Results 73 - 80 of 125 results

Vancouver Island and British Columbia - Matthew Macfie

1865 - Longman, London - First Edition
Matthew Macfie’s important and comprehensive account of Vancouver Island and British Columbia, ‘intended chiefly for the perusal of merchants, statesman, and intending emigrants’ and as such with chapters on geography, climate, flora and fauna, mining, timber export, agriculture, emigration, industry, and general history.

First edition, in original cloth, and illustrated with frontispiece of ‘River Operations on the North Pacific’, two partially coloured folding maps, and six in-text engravings.

Considered by Reimer [
Writing British Columbia History 1784-1958] as a more even-handed and dependable account of Britain’s new Pacific colonies, compared to the works of Duncan MacDonald, Richard Mayne and Alexander Rattray.

Macfie served five years ministering in the colonies, and, with the assistance of the two colonial governments, he embarked upon an 1864 speaking tour of Canada, Nova Scotia, New Brunswick, and Britain to promote emigration to the far west. These promotional efforts inspired him to write
Vancouver Island and British Columbia, perhaps the most useful and balanced of the volumes to emerge during this time. 
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Price HK$ 6,000



Night Without End - Alistair MacLean

1960 - Collins, London - First Edition
An airliner crashes in the Polar ice-cap. In temperatures 40 degrees below zero, six men and four women survive. But for the members of a remote research station who rescue them, there are some sinister questions to answer - the first one being, who shot the pilot before the crash?

A stunning copy.
 
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Price HK$ 1,800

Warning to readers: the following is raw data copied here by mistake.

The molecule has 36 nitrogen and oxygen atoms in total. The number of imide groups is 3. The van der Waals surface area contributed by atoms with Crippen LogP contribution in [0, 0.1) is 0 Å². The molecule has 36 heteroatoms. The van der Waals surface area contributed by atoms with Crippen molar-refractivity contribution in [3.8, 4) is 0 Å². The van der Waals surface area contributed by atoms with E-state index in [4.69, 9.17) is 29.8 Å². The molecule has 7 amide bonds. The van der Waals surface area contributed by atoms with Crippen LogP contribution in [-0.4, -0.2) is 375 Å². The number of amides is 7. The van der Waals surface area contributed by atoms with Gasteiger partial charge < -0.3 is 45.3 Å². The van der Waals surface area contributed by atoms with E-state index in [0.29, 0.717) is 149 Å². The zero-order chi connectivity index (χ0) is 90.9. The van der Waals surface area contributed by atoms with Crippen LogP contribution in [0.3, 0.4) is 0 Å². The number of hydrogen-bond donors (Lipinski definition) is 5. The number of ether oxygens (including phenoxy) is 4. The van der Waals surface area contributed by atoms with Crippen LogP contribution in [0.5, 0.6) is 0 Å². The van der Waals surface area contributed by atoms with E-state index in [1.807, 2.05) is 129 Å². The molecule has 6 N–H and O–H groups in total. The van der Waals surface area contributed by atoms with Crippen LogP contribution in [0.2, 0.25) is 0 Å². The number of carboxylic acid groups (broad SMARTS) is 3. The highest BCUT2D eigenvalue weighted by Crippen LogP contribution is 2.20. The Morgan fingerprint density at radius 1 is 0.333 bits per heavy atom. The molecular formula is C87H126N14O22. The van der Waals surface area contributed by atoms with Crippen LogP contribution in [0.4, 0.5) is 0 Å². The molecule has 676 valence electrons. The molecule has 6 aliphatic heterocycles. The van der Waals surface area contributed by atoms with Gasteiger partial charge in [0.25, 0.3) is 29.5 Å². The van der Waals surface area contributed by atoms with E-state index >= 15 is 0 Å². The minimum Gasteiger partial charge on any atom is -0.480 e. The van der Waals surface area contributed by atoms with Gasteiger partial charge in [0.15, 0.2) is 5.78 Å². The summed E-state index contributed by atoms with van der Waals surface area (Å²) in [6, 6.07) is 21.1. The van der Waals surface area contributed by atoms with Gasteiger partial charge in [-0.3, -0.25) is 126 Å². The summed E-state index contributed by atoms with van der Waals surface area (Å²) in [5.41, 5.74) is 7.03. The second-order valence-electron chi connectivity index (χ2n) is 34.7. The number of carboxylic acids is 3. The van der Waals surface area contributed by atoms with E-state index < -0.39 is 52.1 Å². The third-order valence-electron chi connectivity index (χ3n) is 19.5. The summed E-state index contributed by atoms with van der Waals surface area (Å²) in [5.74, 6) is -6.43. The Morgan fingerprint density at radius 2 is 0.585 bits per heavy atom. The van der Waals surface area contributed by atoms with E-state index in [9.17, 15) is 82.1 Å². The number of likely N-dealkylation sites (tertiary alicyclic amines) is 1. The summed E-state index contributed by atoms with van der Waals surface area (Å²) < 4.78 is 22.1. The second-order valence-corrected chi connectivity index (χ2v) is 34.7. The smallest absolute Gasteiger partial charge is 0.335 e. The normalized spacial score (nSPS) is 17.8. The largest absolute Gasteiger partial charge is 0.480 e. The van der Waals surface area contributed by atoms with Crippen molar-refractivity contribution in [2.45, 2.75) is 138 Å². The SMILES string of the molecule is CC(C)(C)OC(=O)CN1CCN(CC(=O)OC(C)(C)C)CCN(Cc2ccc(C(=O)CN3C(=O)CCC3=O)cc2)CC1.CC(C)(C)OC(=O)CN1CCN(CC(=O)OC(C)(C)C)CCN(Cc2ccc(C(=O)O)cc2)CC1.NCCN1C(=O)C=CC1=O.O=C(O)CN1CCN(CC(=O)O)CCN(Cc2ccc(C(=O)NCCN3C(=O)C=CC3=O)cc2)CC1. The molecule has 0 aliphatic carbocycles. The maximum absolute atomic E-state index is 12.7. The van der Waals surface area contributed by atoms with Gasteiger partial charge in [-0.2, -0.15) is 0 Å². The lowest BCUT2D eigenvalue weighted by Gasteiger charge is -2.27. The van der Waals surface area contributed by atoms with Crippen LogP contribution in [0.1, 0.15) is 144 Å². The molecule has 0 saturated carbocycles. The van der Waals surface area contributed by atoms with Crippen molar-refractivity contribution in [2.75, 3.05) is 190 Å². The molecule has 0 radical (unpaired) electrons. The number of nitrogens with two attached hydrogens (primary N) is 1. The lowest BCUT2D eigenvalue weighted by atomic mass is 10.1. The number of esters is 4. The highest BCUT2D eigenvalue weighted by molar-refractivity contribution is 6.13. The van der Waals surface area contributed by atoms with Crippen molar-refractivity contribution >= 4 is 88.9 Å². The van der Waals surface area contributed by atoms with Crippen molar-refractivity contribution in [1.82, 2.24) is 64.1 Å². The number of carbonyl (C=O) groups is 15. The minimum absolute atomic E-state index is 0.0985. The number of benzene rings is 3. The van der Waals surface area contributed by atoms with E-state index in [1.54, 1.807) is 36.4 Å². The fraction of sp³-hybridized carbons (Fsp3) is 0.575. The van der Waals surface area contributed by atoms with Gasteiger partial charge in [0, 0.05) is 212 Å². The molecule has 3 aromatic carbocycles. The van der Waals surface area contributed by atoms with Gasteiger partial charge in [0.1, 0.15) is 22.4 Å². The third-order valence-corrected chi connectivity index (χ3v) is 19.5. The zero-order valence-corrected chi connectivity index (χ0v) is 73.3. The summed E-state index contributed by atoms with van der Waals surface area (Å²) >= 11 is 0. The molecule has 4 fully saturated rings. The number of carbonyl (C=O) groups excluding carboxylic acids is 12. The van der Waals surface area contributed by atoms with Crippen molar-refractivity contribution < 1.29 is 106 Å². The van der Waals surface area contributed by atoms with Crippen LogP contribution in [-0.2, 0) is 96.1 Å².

1946 - E. P. Dutton & Co., New York - First Edition in English, Second Printing (one month after the first).
A fine copy in bright dust jacket, scarce as such.

Curzio Malaparte was a disaffected supporter of Mussolini with a taste for danger and high living. Sent by an Italian paper during World War II to cover the fighting on the Eastern Front, Malaparte secretly wrote this terrifying report from the abyss, which became an international best-seller when it was published after the war. Telling of the siege of Leningrad, of glittering dinner parties with Nazi leaders, and of trains disgorging bodies in war-devastated Romania, Malaparte paints a picture of humanity at its most depraved. Kaputt is an insider's dispatch from the world of the enemy that is as hypnotically fascinating as it is disturbing.’ (description from the
New York Review Books Classics) 
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Price HK$ 1,000



The Indian Alps and How We Crossed Them - Nina Elizabeth Mazuchelli

1876 - Longmans, London - First Edition
A handsome volume of this enduring work on mountaineering, the enthusiastic and irrepressible narrative of Nina Elizabeth Mazuchelli who, together with her Army chaplain husband, Francis, and their friend ‘C’ (the District Officer) traversed the Nepal-Sikkim frontier along the Singalila Ridge – they almost reached the Tibetan border before a blizzard forced them to turn back.

Despite their retreat, Mrs Mazuchelli was the first English woman to travel so far into the eastern Himalayas.

Profusely illustrated with 10 full page chromolithographic plates and numerous in-text drawings and sketches by the author, together with a folding map of Sikkim, the travelling party’s route marked in colour.
 
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Price HK$ 5,000



Around the world on wheels - Mr. and Mrs. H. Darwin McIlrath

1898 - The Inter Ocean Publishing Co., Chicago - First Edition in book form.
When I consented to the plan of going around the world I intended to make the trip alone, but my wife pleaded so hard to accompany me that I finally concluded to take her. She is a brave little girl, and rather than considering her a burden, I now look upon her as having been of great help to me on our memorable voyage. Aside from the fact that she is an expert wheelwoman, she is also an unerring shot.

So wrote Darwin McIlrath of his wife Hattie in 1898 after their three and a half year round-the-world bicycle tour. This husband-and-wife pair pedalled 28,000 miles on a world bike trip, making Hattie one of the first women to go around the world by bicycle (Annie Londonderry is often cited as the first). The voyage took them from Chicago to San Francisco, then to Japan by ship, through China, Burma, India, Iran, Azerbaijan, Georgia, Armenia, Turkey, Greece, Romania, Hungary, and Austria.